LITTLE ROCK — Once the Southeastern Conference’s new bowl partners are in place, the SEC will have more control of the selection process and the bowls will have more cash.
To get a picture of the SEC’s bowl ties after the 2014 season, swap Charlotte, N.C., for Atlanta and Houston for Arlington, Texas. The Chick-fil-A Bowl and the Cotton Bowl are moving into the upper echelon, joining the Sugar, Rose, Fiesta, and Orange in the College Football Playoff.
SEC commissioner Mike Slive says the conference wants to determine which teams go to which bowls, but he left open the door that the Capital One Bowl with the largest payout ouside the BCS games would be treated differently.
Prior to the recent SEC meetings, there was word that the league’s new agreement would be revenue-friendly for the bowls. For starters, the bowls will reduce their guarantees to SEC teams. This year, the games in Houston and Charlotte guarantee $1.7 million per team while payouts from cities that will continue their ties with the SEC include:
—Tampa, $3.5 million.
—Jacksonville, Fla., $2.725 million.
—Shreveport, $1.150 million.
Keeping another $100,000 or so could make a huge difference in a a bowl’s bottom line without having much effect on the amount disbursed to each of the 14 schools from the pool of bowl money. Keep in mind that participating schools get a predetermined amount, not the entire payout.
Effective Aug. 1, bowl participants will get an additional $50,000 from the SEC. For teams playing in bowls that pay less than $1.5 million, the check will be $975,000. For those in the next tier, the check will be $1.175 million. Other than the BCS games, the Capital One is the only bowl with a payout above $4 million and the SEC participant will get $1.375 million.
Even if eight bowls retained an extra $125,000 each, the $1 million total divided 15 ways is a drop in the bucket in light of the $20.7 million the SEC recently handed each school and the fact that there will be more money when the SEC Network cranks up in 2014.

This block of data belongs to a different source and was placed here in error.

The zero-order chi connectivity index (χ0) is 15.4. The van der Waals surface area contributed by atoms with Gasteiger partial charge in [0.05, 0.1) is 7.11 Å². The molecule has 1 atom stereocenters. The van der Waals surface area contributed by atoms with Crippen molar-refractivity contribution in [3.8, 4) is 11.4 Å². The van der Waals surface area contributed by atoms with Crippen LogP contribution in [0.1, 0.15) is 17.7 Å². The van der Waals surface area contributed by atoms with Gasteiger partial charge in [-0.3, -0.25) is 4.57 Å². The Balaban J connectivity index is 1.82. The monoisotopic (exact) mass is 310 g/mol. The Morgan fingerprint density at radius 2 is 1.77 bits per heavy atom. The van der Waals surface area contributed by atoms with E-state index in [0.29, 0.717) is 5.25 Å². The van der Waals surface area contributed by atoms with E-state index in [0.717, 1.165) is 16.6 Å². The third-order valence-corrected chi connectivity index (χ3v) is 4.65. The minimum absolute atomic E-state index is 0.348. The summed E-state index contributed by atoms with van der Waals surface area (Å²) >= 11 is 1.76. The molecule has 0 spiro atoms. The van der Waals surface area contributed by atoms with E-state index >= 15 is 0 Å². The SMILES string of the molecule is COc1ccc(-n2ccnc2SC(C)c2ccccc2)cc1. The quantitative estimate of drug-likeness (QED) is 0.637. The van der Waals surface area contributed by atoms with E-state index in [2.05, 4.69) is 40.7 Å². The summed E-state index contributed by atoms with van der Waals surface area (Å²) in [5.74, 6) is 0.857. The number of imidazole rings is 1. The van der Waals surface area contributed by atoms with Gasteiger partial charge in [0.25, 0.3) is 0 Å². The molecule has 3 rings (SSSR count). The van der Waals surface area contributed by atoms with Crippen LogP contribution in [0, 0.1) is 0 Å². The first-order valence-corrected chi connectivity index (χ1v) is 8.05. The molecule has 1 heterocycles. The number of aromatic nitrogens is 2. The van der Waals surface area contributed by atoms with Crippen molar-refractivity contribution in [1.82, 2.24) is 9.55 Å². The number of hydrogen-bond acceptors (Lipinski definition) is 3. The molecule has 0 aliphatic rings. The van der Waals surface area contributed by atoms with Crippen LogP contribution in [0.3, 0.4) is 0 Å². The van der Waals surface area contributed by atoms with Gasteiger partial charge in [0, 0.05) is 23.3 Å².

The bowls tied to the SEC are expected to lower the number of tickets that must be guaranteed by a participating school, but that could improve a bowl’s balance sheet in the long run if the SEC agrees to purchase all unsold tickets. Currently, the SEC pays for up to 3,000 unsold tickets when the guarantee is less than 15,000 tickets and buys up to 4,000 when the guarantee is more than 15,000 tickets.
Whether or not the SEC will have an insurance policy for tickets is up in the air.
Getting a handle on bowl partners needed by the SEC is impossible. There will be years when the league could have two of the four semifinalists and agreements with the Sugar and Orange are in play.
Paired with the Rose, the Sugar will host College Football Playoff semifinals in January 2015, 2018, 2021, and 2024. In other years, the Sugar will get the highest ranked SEC team not in the CFP. On top of that, the Atlantic Coast Conference and the Orange have a deal that says beginning Jan. 1, 2015, the SEC must appear at least three times during the 12-year contract.
Once the SEC takes control of placing teams in the lesser bowls, there should be more opportunity for Western Division teams to play in Florida. Currently, after the Capital One, the Cotton has first preference of teams from the Western Division and the Outback has first preference from the Eastern Division. Other than Auburn following the 2009 season, no Western Division team has played in the Outback in Tampa since Alabama after the 1996 season.
Harry King is sports columnist for Stephens Media’s Arkansas News Bureau. His e-mail address is firstname.lastname@example.org.